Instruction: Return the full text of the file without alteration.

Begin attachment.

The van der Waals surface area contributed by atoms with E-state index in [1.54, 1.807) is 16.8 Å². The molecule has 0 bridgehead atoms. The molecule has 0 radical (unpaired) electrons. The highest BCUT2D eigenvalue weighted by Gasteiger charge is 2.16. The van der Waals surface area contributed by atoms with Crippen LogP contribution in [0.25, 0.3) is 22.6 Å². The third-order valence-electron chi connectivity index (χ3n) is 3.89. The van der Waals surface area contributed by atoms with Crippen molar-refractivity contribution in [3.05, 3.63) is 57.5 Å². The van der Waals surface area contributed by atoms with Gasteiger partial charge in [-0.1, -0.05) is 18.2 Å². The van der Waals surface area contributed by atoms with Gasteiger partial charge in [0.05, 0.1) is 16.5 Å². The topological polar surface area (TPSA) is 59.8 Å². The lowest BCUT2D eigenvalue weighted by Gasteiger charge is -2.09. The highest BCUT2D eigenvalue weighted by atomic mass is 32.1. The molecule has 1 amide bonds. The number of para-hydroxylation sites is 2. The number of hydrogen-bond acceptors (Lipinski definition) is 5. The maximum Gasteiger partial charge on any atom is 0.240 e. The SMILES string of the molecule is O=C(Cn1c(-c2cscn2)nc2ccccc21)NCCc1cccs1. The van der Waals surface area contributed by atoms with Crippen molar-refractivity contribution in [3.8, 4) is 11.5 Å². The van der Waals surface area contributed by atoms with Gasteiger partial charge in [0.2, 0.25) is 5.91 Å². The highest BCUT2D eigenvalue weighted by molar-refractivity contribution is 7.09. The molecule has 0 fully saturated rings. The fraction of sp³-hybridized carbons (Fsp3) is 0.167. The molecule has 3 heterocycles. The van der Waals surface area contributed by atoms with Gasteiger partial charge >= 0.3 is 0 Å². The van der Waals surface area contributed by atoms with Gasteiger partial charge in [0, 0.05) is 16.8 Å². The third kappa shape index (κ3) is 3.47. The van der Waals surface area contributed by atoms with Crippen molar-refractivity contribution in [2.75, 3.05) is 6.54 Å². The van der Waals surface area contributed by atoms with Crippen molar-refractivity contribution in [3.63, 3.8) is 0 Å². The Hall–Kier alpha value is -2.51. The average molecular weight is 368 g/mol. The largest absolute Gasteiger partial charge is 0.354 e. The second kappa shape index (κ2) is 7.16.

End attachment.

The van der Waals surface area contributed by atoms with E-state index in [1.54, 1.807) is 16.8 Å². The molecule has 0 bridgehead atoms. The molecule has 0 radical (unpaired) electrons. The highest BCUT2D eigenvalue weighted by Gasteiger charge is 2.16. The van der Waals surface area contributed by atoms with Crippen LogP contribution in [0.25, 0.3) is 22.6 Å². The third-order valence-electron chi connectivity index (χ3n) is 3.89. The van der Waals surface area contributed by atoms with Crippen molar-refractivity contribution in [3.05, 3.63) is 57.5 Å². The van der Waals surface area contributed by atoms with Gasteiger partial charge in [-0.1, -0.05) is 18.2 Å². The van der Waals surface area contributed by atoms with Gasteiger partial charge in [0.05, 0.1) is 16.5 Å². The topological polar surface area (TPSA) is 59.8 Å². The lowest BCUT2D eigenvalue weighted by Gasteiger charge is -2.09. The highest BCUT2D eigenvalue weighted by atomic mass is 32.1. The molecule has 1 amide bonds. The number of para-hydroxylation sites is 2. The number of hydrogen-bond acceptors (Lipinski definition) is 5. The maximum Gasteiger partial charge on any atom is 0.240 e. The SMILES string of the molecule is O=C(Cn1c(-c2cscn2)nc2ccccc21)NCCc1cccs1. The van der Waals surface area contributed by atoms with Crippen molar-refractivity contribution in [3.8, 4) is 11.5 Å². The van der Waals surface area contributed by atoms with Gasteiger partial charge in [0.2, 0.25) is 5.91 Å². The highest BCUT2D eigenvalue weighted by molar-refractivity contribution is 7.09. The molecule has 0 fully saturated rings. The fraction of sp³-hybridized carbons (Fsp3) is 0.167. The molecule has 3 heterocycles. The van der Waals surface area contributed by atoms with Gasteiger partial charge >= 0.3 is 0 Å². The van der Waals surface area contributed by atoms with Gasteiger partial charge in [0, 0.05) is 16.8 Å². The third kappa shape index (κ3) is 3.47. The van der Waals surface area contributed by atoms with Crippen molar-refractivity contribution in [2.75, 3.05) is 6.54 Å². The van der Waals surface area contributed by atoms with Crippen molar-refractivity contribution in [3.63, 3.8) is 0 Å². The Hall–Kier alpha value is -2.51. The average molecular weight is 368 g/mol. The largest absolute Gasteiger partial charge is 0.354 e. The second kappa shape index (κ2) is 7.16.